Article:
Dr. Neale Chumbler Gives an Update on Confirmed Case Numbers, Vaccine Development, and More

By Jordan Miller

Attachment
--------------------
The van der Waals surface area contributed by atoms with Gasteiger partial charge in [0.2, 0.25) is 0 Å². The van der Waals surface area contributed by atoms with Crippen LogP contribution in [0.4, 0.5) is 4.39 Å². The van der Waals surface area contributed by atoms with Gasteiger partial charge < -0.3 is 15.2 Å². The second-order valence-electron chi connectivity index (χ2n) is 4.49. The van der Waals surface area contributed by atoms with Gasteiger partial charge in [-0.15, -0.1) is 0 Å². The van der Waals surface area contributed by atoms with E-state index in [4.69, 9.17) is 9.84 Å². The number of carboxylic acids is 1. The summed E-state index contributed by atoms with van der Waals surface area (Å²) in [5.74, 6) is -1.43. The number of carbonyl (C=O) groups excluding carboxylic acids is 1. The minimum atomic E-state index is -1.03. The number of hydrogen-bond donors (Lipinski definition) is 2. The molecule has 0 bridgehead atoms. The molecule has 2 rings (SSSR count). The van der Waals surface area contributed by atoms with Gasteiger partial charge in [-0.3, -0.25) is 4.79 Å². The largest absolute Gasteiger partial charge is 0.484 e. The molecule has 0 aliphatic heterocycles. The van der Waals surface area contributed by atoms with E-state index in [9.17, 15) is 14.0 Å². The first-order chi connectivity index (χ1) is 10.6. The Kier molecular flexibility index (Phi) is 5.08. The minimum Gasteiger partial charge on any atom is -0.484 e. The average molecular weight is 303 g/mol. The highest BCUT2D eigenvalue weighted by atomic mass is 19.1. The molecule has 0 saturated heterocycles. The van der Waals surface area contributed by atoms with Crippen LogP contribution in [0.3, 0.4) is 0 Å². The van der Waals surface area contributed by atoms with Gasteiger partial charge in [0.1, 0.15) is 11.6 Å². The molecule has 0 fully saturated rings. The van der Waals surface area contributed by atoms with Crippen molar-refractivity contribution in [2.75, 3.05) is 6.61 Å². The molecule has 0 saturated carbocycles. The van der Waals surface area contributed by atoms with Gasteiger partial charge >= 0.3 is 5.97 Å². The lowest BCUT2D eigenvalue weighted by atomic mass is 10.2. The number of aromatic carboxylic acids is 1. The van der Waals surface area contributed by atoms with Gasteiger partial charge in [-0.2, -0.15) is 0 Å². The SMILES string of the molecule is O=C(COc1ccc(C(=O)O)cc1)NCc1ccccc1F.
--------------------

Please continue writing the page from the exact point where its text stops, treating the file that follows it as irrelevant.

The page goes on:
With over 1 million cases in the U.S. alone and 3 million confirmed cases worldwide, the COVID-19 pandemic continues to grow and spread across the globe. ntTV’s Jordan Miller sat down once more with Dr. Neale Chumbler, the Dean of UNT’s College of Health and Public Services, to follow up on the conversation they had on Wednesday, April 1st regarding the specifics of the coronavirus. When looking back on how the situation has evolved since the beginning of this month, Dr. Chumbler does not feel that there has been significant improvement. “It definitely hasn’t gotten better. This has been more of a challenging time because even though some of the case numbers have not necessarily ‘spiked’, there are still more cases emerging, and we still do not have enough test kits out.” Additionally, Dr. Chumbler discusses how the virus is spreading to new areas of the nation. “It’s still working its way throughout Texas and other parts of the country. At one time we thought it was just the urban areas but now it’s going to be moving into rural areas and smaller towns as well.” Many Americans are eager to see evidence that their efforts in social distancing and quarantining themselves have paid off, however, Dr. Chumbler explains that a lack of information is halting the creation of accurate models depicting the growth of the virus and restraining estimates as to when the number of cases will decrease. “We don’t have enough data. That’s been the most challenging aspect because there’s a lot of modeling out there but because we don’t have enough tests to confirm the number of cases the data is not as valuable or predictable as it could be . . . and that’s why you see the so called ‘peak’ times fluctuating.” However, despite this lack of concrete data, Dr. Chumbler is hopeful that the new “at-home” testing kit, authorized by the Food and Drug Administration on Tuesday, April 21st, will aid in accurately reporting the number of cases in the U.S. “That is actually a great outcome. Obviously, if someone has symptoms now the tendency is to go get assessed at your doctor’s office or the hospital, but that is problematic because you could spread the germs or pick up the germs there, so having it in the privacy of your own home is great. Also, in this case we will be able to get a more accurate number of confirmed cases.” Dr. Chumbler additionally gave an update as far as development of a vaccine and expected that, despite the years and years normal drugs and vaccines take to get approved for public use, under the current circumstances, the FDA would be willing to speed the process up. “[The vaccine] is still under development from my latest research. Right now, it’s very uncertain. The scientists keep saying that it’s going to be another year or so until the vaccine will be out. Think of all the different types of drugs that are available from blood pressure medication to diabetes drugs. Those take sometimes anywhere from three to four years to go from the beginning to the end. We will have to speed the process up in this case. . . and the extent to which we are able to test all the side effects will remain to be seen” With Stay-at-Home orders being enacted nationwide, some Americans are unhappy with the way the government has gone about combatting the spread of the virus. Protests have popped up in several states, one of the most notable being “Operation Gridlock”, a demonstration in Lansing, Michigan on Wednesday, April 15th that involved protestors blocking off roads, carrying signs, and largely ignoring social distancing protocols. Dr. Chumbler comments on the struggle between balancing the economic damage due to the virus and the threat to human life. “There’s a lot of businesses that are not allowed to open right now and the economy is suffering. That’s a challenge and dilemma. With that being said, there are lives at stake here. We do know that social distancing and not having large crowds . . . is the way to flatten the disease so to speak. I think that there’s pressures and challenges from both ends . . . but as a public health scholar my advocacy is to stay in place.” With Governor Abbot’s executive orders to reopen Texas with the new “retail-to-go” system, Chumbler reminds us on the essential ways we can protect ourselves and our communities against the virus. “When I go out in public I wear a mask. Gloves also help. Whatever you can do to limit breathing in the virus. You’re protecting your fellow neighbor and community member because you could potentially be spreading it.” The situation has changed significantly since the beginning of the month to now, and with May right around the corner, hopefully we will see significant developments in treating and preventing the virus. For more information on what you can do to help curb the spread of COVID-19, you can v